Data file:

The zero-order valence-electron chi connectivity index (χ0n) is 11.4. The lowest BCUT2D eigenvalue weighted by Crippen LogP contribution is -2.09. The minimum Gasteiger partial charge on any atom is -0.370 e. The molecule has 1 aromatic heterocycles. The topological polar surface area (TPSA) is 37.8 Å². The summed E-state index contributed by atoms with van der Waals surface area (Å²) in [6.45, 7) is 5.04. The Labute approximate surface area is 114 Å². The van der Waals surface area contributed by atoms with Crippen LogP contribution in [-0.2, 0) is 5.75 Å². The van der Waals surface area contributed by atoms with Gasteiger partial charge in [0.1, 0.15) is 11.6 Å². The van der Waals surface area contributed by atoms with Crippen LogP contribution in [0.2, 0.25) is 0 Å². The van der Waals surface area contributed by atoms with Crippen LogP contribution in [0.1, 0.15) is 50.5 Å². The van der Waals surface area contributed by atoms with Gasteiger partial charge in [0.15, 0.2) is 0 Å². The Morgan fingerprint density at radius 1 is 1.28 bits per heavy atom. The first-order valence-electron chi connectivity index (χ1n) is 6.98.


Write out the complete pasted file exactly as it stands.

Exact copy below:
The zero-order valence-electron chi connectivity index (χ0n) is 11.4. The lowest BCUT2D eigenvalue weighted by Crippen LogP contribution is -2.09. The minimum Gasteiger partial charge on any atom is -0.370 e. The molecule has 1 aromatic heterocycles. The topological polar surface area (TPSA) is 37.8 Å². The summed E-state index contributed by atoms with van der Waals surface area (Å²) in [6.45, 7) is 5.04. The Labute approximate surface area is 114 Å². The van der Waals surface area contributed by atoms with Crippen LogP contribution in [-0.2, 0) is 5.75 Å². The van der Waals surface area contributed by atoms with Gasteiger partial charge in [0.1, 0.15) is 11.6 Å². The van der Waals surface area contributed by atoms with Crippen LogP contribution in [0.2, 0.25) is 0 Å². The van der Waals surface area contributed by atoms with Crippen LogP contribution in [0.1, 0.15) is 50.5 Å². The van der Waals surface area contributed by atoms with Gasteiger partial charge in [0.15, 0.2) is 0 Å². The Morgan fingerprint density at radius 1 is 1.28 bits per heavy atom. The first-order valence-electron chi connectivity index (χ1n) is 6.98.